Bail conditions are being reviewed for a Sterling woman accused of sexually assaulting a minor in 2014.
Laurel Lee, 52, was charged with first-degree sexual assault, kidnapping and second-degree sexual abuse of a minor on Oct. 1, 2014. Alaska State Troopers allege that she pulled a 14-year-old boy off his bicycle near the Sterling Highway, took him into the woods and sexually assaulted him.
In a bail hearing at the Kenai Courthouse Tuesday, Assistant District Attorney Kelly Lawson said the state has received information that Lee had crossed the Moose River Bridge in Sterling, which took her out of the zone she is allowed in, and that she was reported to have been drinking.
Lawson said the drinking allegation was reported to Alaska State Troopers. However, troopers were unable to respond to where Lee is living in Sterling until the next day, and no tests were done on the night Lee was reported to confirm that she was under the influence of alcohol. For these reasons, Lawson said the state is not filing a charge of violating conditions of release, and is not seeking to have Lee put back in jail. Lawson did, however, request that Lee’s bail conditions be strengthened by adding money to her existing bail amount and a return to using SCRAM, a system used to monitor alcohol use. Joshua Traini from the Office of Public Advocacy in Anchorage filled in over the phone for Lee’s defense lawyer, DinaMarie Cale. He opposed the tightening Lee’s conditions.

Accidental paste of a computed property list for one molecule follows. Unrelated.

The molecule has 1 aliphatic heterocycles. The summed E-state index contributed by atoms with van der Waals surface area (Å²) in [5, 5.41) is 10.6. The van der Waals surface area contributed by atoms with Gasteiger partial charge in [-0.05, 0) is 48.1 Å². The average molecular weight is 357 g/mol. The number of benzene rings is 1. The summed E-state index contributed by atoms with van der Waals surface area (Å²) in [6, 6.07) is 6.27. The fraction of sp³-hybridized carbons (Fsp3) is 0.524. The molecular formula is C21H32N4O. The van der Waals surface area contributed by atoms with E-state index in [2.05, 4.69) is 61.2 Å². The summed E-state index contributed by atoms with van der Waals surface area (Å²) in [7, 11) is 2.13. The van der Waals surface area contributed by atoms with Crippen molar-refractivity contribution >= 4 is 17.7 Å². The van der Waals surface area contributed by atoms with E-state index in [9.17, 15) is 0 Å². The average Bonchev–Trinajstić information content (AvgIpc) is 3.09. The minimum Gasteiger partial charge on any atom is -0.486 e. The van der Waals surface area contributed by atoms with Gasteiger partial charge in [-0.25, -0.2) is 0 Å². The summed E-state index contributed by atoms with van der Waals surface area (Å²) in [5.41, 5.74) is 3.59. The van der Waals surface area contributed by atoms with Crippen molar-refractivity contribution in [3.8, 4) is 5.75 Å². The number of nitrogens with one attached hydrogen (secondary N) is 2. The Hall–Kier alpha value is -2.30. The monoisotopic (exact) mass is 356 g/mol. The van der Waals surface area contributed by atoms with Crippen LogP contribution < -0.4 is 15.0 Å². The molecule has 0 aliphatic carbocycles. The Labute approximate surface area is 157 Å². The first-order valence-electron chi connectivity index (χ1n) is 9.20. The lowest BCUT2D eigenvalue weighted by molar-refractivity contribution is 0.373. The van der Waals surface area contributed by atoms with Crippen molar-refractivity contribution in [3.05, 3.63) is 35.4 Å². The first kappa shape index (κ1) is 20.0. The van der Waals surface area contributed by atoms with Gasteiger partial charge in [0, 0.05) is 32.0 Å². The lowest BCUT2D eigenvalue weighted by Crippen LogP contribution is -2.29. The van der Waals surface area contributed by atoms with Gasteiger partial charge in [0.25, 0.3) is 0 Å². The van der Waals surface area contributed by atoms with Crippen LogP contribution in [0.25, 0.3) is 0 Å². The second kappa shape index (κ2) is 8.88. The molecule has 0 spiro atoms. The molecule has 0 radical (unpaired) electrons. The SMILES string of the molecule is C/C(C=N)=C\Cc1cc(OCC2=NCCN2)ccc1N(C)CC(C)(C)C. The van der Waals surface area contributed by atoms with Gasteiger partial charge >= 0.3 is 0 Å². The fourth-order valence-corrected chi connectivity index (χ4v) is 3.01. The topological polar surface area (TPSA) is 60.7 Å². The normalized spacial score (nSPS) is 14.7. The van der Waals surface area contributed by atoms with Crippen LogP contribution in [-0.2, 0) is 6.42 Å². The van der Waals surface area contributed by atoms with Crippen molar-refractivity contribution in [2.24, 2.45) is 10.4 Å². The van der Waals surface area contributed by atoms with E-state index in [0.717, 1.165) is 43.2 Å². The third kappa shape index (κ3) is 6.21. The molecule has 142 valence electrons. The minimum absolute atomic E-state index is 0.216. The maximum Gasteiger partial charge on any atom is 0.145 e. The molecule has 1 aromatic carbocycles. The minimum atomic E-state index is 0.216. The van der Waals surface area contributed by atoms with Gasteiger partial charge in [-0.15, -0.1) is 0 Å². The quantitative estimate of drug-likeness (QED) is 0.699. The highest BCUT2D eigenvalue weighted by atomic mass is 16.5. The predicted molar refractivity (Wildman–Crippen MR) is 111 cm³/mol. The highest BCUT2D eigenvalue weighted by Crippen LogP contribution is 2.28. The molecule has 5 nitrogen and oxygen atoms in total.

“What we have here is a long history of good behavior on bail,” Traini said.
It was suggested that Lee be given a two-hour window once a week to cross the Moose River Bridge to get to the post office in Sterling, which she uses. Taylor Winston from the Alaska Office of Victim’s Rights appeared at the hearing telephonically. She and Lawson said that arrangement would conflict with the wishes of the alleged victim’s family, who were physically present at the hearing.
“Their concern is they live in the general area but they use that post office,” Lawson said.
Another option suggested was that Lee submit to twice-a-day alcohol testing in Kenai in leu of using SCRAM. However, Kim Kavanaugh, with whom Lee is living, said a twice-daily trip from Sterling to Kenai would not be sustainable in the long run. Lee said at the hearing that she does not drive herself.
Kenai Superior Court Judge Carl Bauman concluded that twice-a-day testing would end up costing about the same as the SCRAM system once the cost of fuel was factored in. He advised Traini that he wants to give Lee input as to which option is used. Traini asked for the hearing be continued on Wednesday so that he could speak privately with Lee about the situation.
Reach Megan Pacer at firstname.lastname@example.org.